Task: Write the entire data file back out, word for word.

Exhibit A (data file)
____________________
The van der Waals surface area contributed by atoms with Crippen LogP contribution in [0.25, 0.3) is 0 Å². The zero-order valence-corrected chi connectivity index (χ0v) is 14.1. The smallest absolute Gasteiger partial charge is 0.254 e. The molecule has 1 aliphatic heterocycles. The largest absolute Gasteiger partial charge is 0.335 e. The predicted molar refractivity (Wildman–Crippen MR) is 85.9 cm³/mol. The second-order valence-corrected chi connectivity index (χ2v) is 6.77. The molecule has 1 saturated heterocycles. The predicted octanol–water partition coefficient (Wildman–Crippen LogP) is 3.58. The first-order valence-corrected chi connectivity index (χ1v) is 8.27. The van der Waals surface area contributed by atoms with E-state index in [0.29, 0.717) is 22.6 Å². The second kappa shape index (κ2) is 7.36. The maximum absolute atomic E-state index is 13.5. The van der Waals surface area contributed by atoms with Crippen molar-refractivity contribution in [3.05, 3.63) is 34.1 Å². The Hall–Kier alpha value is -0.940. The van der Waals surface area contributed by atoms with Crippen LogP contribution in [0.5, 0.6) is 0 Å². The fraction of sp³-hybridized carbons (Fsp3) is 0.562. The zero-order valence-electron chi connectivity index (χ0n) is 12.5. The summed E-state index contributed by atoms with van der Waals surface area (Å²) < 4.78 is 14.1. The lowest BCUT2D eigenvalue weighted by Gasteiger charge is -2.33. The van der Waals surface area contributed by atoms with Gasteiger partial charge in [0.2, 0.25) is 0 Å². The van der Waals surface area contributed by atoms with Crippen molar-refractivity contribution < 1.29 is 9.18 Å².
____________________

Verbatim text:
The van der Waals surface area contributed by atoms with Crippen LogP contribution in [0.25, 0.3) is 0 Å². The zero-order valence-corrected chi connectivity index (χ0v) is 14.1. The smallest absolute Gasteiger partial charge is 0.254 e. The molecule has 1 aliphatic heterocycles. The largest absolute Gasteiger partial charge is 0.335 e. The predicted molar refractivity (Wildman–Crippen MR) is 85.9 cm³/mol. The second-order valence-corrected chi connectivity index (χ2v) is 6.77. The molecule has 1 saturated heterocycles. The predicted octanol–water partition coefficient (Wildman–Crippen LogP) is 3.58. The first-order valence-corrected chi connectivity index (χ1v) is 8.27. The van der Waals surface area contributed by atoms with E-state index in [0.29, 0.717) is 22.6 Å². The second kappa shape index (κ2) is 7.36. The maximum absolute atomic E-state index is 13.5. The van der Waals surface area contributed by atoms with Crippen molar-refractivity contribution in [3.05, 3.63) is 34.1 Å². The Hall–Kier alpha value is -0.940. The van der Waals surface area contributed by atoms with Crippen LogP contribution in [0.5, 0.6) is 0 Å². The fraction of sp³-hybridized carbons (Fsp3) is 0.562. The zero-order valence-electron chi connectivity index (χ0n) is 12.5. The summed E-state index contributed by atoms with van der Waals surface area (Å²) < 4.78 is 14.1. The lowest BCUT2D eigenvalue weighted by Gasteiger charge is -2.33. The van der Waals surface area contributed by atoms with Gasteiger partial charge in [0.2, 0.25) is 0 Å². The van der Waals surface area contributed by atoms with Crippen molar-refractivity contribution < 1.29 is 9.18 Å².